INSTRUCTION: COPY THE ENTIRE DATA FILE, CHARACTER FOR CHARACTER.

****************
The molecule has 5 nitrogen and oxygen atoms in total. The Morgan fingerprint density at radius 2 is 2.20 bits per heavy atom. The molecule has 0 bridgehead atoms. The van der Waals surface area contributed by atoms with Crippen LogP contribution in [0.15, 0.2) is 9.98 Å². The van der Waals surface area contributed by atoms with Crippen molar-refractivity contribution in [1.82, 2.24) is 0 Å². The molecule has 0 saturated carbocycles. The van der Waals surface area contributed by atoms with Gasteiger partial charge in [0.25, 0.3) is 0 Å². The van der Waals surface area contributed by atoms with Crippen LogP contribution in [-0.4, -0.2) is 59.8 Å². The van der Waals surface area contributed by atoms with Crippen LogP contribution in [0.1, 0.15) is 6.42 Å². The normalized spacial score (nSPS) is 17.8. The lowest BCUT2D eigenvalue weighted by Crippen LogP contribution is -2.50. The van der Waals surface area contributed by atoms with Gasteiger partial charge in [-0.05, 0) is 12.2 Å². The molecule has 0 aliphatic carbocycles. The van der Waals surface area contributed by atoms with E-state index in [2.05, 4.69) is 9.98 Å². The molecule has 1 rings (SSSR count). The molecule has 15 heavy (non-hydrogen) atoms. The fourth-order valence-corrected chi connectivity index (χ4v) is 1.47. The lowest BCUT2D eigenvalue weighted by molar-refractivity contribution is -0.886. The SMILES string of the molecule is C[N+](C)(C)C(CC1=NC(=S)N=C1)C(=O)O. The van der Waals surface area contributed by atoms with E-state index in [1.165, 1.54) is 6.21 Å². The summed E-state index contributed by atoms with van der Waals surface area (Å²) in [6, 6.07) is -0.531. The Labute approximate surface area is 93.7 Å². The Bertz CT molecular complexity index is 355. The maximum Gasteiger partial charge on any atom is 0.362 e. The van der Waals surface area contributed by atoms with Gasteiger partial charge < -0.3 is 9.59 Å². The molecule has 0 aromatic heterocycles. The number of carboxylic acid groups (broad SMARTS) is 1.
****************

The molecule has 5 nitrogen and oxygen atoms in total. The Morgan fingerprint density at radius 2 is 2.20 bits per heavy atom. The molecule has 0 bridgehead atoms. The van der Waals surface area contributed by atoms with Crippen LogP contribution in [0.15, 0.2) is 9.98 Å². The van der Waals surface area contributed by atoms with Crippen molar-refractivity contribution in [1.82, 2.24) is 0 Å². The molecule has 0 saturated carbocycles. The van der Waals surface area contributed by atoms with Gasteiger partial charge in [0.25, 0.3) is 0 Å². The van der Waals surface area contributed by atoms with Crippen LogP contribution in [-0.4, -0.2) is 59.8 Å². The van der Waals surface area contributed by atoms with Crippen LogP contribution in [0.1, 0.15) is 6.42 Å². The normalized spacial score (nSPS) is 17.8. The lowest BCUT2D eigenvalue weighted by Crippen LogP contribution is -2.50. The van der Waals surface area contributed by atoms with Gasteiger partial charge in [-0.05, 0) is 12.2 Å². The molecule has 0 aliphatic carbocycles. The van der Waals surface area contributed by atoms with E-state index in [2.05, 4.69) is 9.98 Å². The molecule has 1 rings (SSSR count). The molecule has 15 heavy (non-hydrogen) atoms. The fourth-order valence-corrected chi connectivity index (χ4v) is 1.47. The lowest BCUT2D eigenvalue weighted by molar-refractivity contribution is -0.886. The SMILES string of the molecule is C[N+](C)(C)C(CC1=NC(=S)N=C1)C(=O)O. The van der Waals surface area contributed by atoms with E-state index in [1.165, 1.54) is 6.21 Å². The summed E-state index contributed by atoms with van der Waals surface area (Å²) in [6, 6.07) is -0.531. The Labute approximate surface area is 93.7 Å². The Bertz CT molecular complexity index is 355. The maximum Gasteiger partial charge on any atom is 0.362 e. The van der Waals surface area contributed by atoms with Gasteiger partial charge < -0.3 is 9.59 Å². The molecule has 0 aromatic heterocycles. The number of carboxylic acid groups (broad SMARTS) is 1.